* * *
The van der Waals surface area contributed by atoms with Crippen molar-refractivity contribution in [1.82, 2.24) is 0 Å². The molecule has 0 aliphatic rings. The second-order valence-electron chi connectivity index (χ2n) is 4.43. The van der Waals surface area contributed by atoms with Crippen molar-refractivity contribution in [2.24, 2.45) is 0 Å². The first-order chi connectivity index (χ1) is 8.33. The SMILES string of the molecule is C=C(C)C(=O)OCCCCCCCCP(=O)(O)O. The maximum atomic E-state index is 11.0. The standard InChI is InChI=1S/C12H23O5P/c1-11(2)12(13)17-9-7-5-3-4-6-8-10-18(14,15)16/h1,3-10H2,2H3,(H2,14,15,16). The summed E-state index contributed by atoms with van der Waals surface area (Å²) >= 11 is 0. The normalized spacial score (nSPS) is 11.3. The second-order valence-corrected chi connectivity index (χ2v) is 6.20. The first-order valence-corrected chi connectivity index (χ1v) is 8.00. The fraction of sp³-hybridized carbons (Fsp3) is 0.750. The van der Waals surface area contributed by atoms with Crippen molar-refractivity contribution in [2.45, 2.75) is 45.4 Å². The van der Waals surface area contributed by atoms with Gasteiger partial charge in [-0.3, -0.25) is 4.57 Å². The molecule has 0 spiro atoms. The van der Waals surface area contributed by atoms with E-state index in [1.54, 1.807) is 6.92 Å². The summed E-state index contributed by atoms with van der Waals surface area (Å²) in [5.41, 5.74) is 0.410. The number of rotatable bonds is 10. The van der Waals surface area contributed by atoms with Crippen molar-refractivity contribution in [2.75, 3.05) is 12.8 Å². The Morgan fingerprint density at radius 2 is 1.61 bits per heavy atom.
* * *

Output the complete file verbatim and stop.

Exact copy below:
The van der Waals surface area contributed by atoms with Crippen molar-refractivity contribution in [1.82, 2.24) is 0 Å². The molecule has 0 aliphatic rings. The second-order valence-electron chi connectivity index (χ2n) is 4.43. The van der Waals surface area contributed by atoms with Crippen molar-refractivity contribution in [2.24, 2.45) is 0 Å². The first-order chi connectivity index (χ1) is 8.33. The SMILES string of the molecule is C=C(C)C(=O)OCCCCCCCCP(=O)(O)O. The maximum atomic E-state index is 11.0. The standard InChI is InChI=1S/C12H23O5P/c1-11(2)12(13)17-9-7-5-3-4-6-8-10-18(14,15)16/h1,3-10H2,2H3,(H2,14,15,16). The summed E-state index contributed by atoms with van der Waals surface area (Å²) >= 11 is 0. The normalized spacial score (nSPS) is 11.3. The second-order valence-corrected chi connectivity index (χ2v) is 6.20. The first-order valence-corrected chi connectivity index (χ1v) is 8.00. The fraction of sp³-hybridized carbons (Fsp3) is 0.750. The van der Waals surface area contributed by atoms with Crippen molar-refractivity contribution in [2.45, 2.75) is 45.4 Å². The van der Waals surface area contributed by atoms with Gasteiger partial charge in [-0.3, -0.25) is 4.57 Å². The molecule has 0 spiro atoms. The van der Waals surface area contributed by atoms with E-state index in [1.54, 1.807) is 6.92 Å². The summed E-state index contributed by atoms with van der Waals surface area (Å²) in [5.41, 5.74) is 0.410. The number of rotatable bonds is 10. The van der Waals surface area contributed by atoms with Crippen molar-refractivity contribution in [2.75, 3.05) is 12.8 Å². The Morgan fingerprint density at radius 2 is 1.61 bits per heavy atom.